I didn’t use the term “cost-effective” because it’s often too ambiguous and subjectively judged. Instead, by asking if something is efficient, you force yourself to ask if the tool accomplishes multiple tasks, possibly even eliminating the need for another tool or additional costs in the future. When thinking of our ethical questions again, it’s important to also ask if the software or hardware we are evaluating has essential features tied to ongoing license fees, which are often referred to as “golden handcuffs” in the tech world. “Golden handcuffing” is the practice of locking you into an ecosystem by making it too difficult to leave.
When you consider the costs already accumulated and the lack of ease in transitioning to another tool in the future, you may realize that it’s less expensive financially and emotionally to stay with the tool you already have. Returning to our ethical questions, I would often ask my high school students, “What if a person lured you into a relationship and then made it physically and financially difficult for you to leave?” Cost-efficiency asks how far your dollars can stretch and how effectively your dollars work for you, not against you, in the long run.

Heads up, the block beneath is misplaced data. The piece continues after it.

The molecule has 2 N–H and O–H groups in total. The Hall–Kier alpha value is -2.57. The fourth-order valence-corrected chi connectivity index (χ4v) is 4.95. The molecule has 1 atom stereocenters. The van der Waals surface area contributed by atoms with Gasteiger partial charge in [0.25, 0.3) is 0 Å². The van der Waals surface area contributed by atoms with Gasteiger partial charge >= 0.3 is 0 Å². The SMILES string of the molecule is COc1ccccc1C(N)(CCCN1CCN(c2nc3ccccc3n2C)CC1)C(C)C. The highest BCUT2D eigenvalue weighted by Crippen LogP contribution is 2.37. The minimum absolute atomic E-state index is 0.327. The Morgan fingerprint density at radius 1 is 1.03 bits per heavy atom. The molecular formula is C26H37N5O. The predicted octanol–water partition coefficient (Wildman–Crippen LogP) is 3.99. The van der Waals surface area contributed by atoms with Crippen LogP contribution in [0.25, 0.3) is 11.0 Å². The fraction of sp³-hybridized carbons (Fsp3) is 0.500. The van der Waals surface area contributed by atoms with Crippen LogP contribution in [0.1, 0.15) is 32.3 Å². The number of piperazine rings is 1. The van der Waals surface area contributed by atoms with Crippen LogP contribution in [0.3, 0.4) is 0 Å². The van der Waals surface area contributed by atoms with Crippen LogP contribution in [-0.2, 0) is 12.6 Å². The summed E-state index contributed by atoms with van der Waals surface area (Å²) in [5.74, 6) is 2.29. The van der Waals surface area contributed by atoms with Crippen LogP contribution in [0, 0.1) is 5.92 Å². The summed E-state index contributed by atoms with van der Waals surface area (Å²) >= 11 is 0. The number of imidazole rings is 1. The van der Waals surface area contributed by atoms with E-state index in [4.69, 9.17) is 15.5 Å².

Simple enough, right? Though not as straightforward as simply comparing the features of two competing products and how much your school or district can afford, asking these questions related to the (now) five Cs will lead you to the more ethical decision — the one that’s in line with your educational goals and sustainable for long-term success.
Learn more about why interactive learning matters and how prioritizing the purchase of the right technology can improve student outcomes in this free guide — and explore the latest Samsung educational technology and solutions here.